The Brighton Eye is a really neat addition to the shoreline.  We started making our way along the pier, which was full of kids running wild and families trying to reel them in.  It was actually Mother’s Day in England, which the Brits call “Mothering Sunday” (hilarious), and it was really sweet to see how many people of all ages were out with their mums!



The weather was perfect and it was so pleasant standing out by the railing and people-watching (it looks pretty overcast in these photos, but it really was just sort of hazy and bright).  If we hadn’t still been so stuffed from our fish & chips, it would’ve been the perfect opportunity for ice cream.

We wandered further down the pier in hopes of walking up enough of an appetite for later…


The interior of the main pier house was a flashing, blinking, beeping mass of video games and arcade sports.  Nausheen remarked in surprise, “It’s like a casino for children!”  I guess Chuck E. Cheese didn’t experience that 1990s heyday in Australia that it did in America.


The mack daddy rides were all the way at the end of the pier (sorry for saying “mack daddy” – it’s because I mentioned the ‘90s).



It was fun to walk around, but a bit of a lame carnival overall.  I was happier to just lean over the railing and enjoy the view.



We started back up the pier…


…were momentarily caught in the stuff of Hitchcock’s nightmares (or fantasies?)…


…but emerged without being pecked to death or pooped on.  So that was a win.

Our next stop was one of the most unique and interesting places in Brighton: the Royal Pavilion.


It was built beginning in 1787 for King George IV, but before he was king – back in his wild young prince days.  It was basically his party pad (although you probably won’t find that phrase in the history books).  I thought it looked like the Sultan of Agraba’s palace.  Well, Georgie was known for being rather extravagant.



We walked around back and through some rather lovely lush gardens.




There’s a big sprawling lawn out behind the Pavilion, where a man was playing guitar and a bunch of people were camped out, just enjoying the day and listening to the music.  Not a bad view for a picnic!



We decided to head into the city centre, which was spacious and clean and full of pedestrian lanes and open-air markets.  We wandered down this wide road (I think it was New Road, but I’m not positive) and found a little café to stop and have iced coffee – first time it’s been warm enough this year!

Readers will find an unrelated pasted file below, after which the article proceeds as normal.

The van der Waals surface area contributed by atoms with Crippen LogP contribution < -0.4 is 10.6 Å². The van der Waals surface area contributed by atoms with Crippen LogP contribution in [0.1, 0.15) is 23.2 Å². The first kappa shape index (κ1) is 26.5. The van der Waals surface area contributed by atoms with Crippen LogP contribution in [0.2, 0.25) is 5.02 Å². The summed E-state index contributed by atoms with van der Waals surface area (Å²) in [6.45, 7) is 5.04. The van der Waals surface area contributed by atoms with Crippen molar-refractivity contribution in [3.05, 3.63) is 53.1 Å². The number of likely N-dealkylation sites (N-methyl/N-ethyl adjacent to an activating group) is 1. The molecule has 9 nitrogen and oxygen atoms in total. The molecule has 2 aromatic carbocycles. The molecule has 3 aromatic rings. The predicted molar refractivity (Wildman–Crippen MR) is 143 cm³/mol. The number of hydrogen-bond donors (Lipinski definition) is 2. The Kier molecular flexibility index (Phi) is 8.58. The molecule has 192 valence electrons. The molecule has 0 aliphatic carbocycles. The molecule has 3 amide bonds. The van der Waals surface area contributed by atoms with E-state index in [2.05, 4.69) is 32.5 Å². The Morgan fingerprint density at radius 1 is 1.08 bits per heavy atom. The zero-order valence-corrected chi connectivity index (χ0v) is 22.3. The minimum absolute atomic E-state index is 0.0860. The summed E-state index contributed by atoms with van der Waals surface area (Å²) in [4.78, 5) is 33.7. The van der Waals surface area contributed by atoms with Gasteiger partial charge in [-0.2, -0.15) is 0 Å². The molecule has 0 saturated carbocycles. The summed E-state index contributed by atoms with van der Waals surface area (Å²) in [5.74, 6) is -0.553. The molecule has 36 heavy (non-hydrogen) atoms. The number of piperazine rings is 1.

Down one of the side streets was this cool old building, the Brighton Dome & Corn Exchange, which was playing host to The Chocolate Festival (no, we didn’t go, biggest regret of my life, don’t talk to me about it).


We continued on to Jubilee Street, lined with red bricks and market stalls.


Seriously – when is the last time you saw a Slipknot hoodie?!?  The answer is 1997.  When I was in elementary school, all the coolest and scariest of the highschoolers had them.  Man, there is a serious ‘90s theme developing in this post.

We felt more like walking than browsing, so we didn’t really stop in anywhere but just took everything in as we breezed past.  There were such charming little shops, like this florist:


And this little bakery with awesome yarn ball lights:


The town of Brighton rolls over and around a lot of hilly terrain, so we could see the long North Road sloping down and then back up again in the distance.


We walked away from the bustling market area and found some delightful little rainbow rows:




As well as some really great street art:


“Tread softly, breathe peacefully, laugh hysterically.”

We spent the rest of our afternoon skipping through charming little alleyways and picking out our favorite flats and pubs.


With a bit of time to spare before our train, we traipsed back down the hill to have a look at St. Peter’s Church and the Victoria Gardens, which were just starting to blossom.



I paid 75p for a tattered Agatha Christie novel to a jolly old man with a book table set up along the street, and we climbed back on board the train for our journey home.  (Traveler’s tip: if the train is full and you sit in first class, nobody will question you.)

We zoomed back through the countryside, and passed Arundel just as the sun was setting.


Now, if only I could remember where I hid that sapphire…